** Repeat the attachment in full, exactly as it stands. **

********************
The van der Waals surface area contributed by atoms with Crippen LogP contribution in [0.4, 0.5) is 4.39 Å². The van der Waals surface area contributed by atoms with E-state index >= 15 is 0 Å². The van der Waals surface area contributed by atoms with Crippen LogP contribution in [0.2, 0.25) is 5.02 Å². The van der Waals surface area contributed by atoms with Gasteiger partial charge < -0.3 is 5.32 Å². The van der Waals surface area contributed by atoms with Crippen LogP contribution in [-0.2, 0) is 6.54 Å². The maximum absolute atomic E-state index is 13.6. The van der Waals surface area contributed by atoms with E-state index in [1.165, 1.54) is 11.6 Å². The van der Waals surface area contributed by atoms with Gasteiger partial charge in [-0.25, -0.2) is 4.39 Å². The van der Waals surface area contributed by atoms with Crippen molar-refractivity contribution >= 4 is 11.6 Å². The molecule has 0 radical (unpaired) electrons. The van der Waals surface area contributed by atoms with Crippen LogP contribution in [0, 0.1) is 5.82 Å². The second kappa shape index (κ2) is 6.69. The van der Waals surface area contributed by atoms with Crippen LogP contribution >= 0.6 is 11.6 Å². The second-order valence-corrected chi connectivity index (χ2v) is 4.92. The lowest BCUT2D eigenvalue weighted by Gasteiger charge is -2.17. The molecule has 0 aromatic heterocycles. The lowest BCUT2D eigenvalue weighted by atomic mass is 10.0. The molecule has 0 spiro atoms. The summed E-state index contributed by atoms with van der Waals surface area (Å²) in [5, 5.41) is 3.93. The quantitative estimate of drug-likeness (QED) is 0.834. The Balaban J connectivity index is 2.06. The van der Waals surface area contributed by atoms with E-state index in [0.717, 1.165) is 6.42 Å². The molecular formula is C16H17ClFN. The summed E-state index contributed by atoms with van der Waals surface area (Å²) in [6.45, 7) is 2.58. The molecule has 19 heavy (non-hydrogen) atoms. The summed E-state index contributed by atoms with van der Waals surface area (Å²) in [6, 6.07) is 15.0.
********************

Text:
The van der Waals surface area contributed by atoms with Crippen LogP contribution in [0.4, 0.5) is 4.39 Å². The van der Waals surface area contributed by atoms with E-state index >= 15 is 0 Å². The van der Waals surface area contributed by atoms with Crippen LogP contribution in [0.2, 0.25) is 5.02 Å². The van der Waals surface area contributed by atoms with Gasteiger partial charge < -0.3 is 5.32 Å². The van der Waals surface area contributed by atoms with Crippen LogP contribution in [-0.2, 0) is 6.54 Å². The maximum absolute atomic E-state index is 13.6. The van der Waals surface area contributed by atoms with E-state index in [1.165, 1.54) is 11.6 Å². The van der Waals surface area contributed by atoms with Gasteiger partial charge in [-0.25, -0.2) is 4.39 Å². The van der Waals surface area contributed by atoms with Crippen molar-refractivity contribution >= 4 is 11.6 Å². The molecule has 0 radical (unpaired) electrons. The van der Waals surface area contributed by atoms with Crippen LogP contribution in [0, 0.1) is 5.82 Å². The second kappa shape index (κ2) is 6.69. The van der Waals surface area contributed by atoms with Crippen LogP contribution >= 0.6 is 11.6 Å². The second-order valence-corrected chi connectivity index (χ2v) is 4.92. The lowest BCUT2D eigenvalue weighted by Gasteiger charge is -2.17. The molecule has 0 aromatic heterocycles. The lowest BCUT2D eigenvalue weighted by atomic mass is 10.0. The molecule has 0 spiro atoms. The summed E-state index contributed by atoms with van der Waals surface area (Å²) in [5, 5.41) is 3.93. The quantitative estimate of drug-likeness (QED) is 0.834. The Balaban J connectivity index is 2.06. The van der Waals surface area contributed by atoms with E-state index in [0.717, 1.165) is 6.42 Å². The molecular formula is C16H17ClFN. The summed E-state index contributed by atoms with van der Waals surface area (Å²) in [6.45, 7) is 2.58. The molecule has 19 heavy (non-hydrogen) atoms. The summed E-state index contributed by atoms with van der Waals surface area (Å²) in [6, 6.07) is 15.0.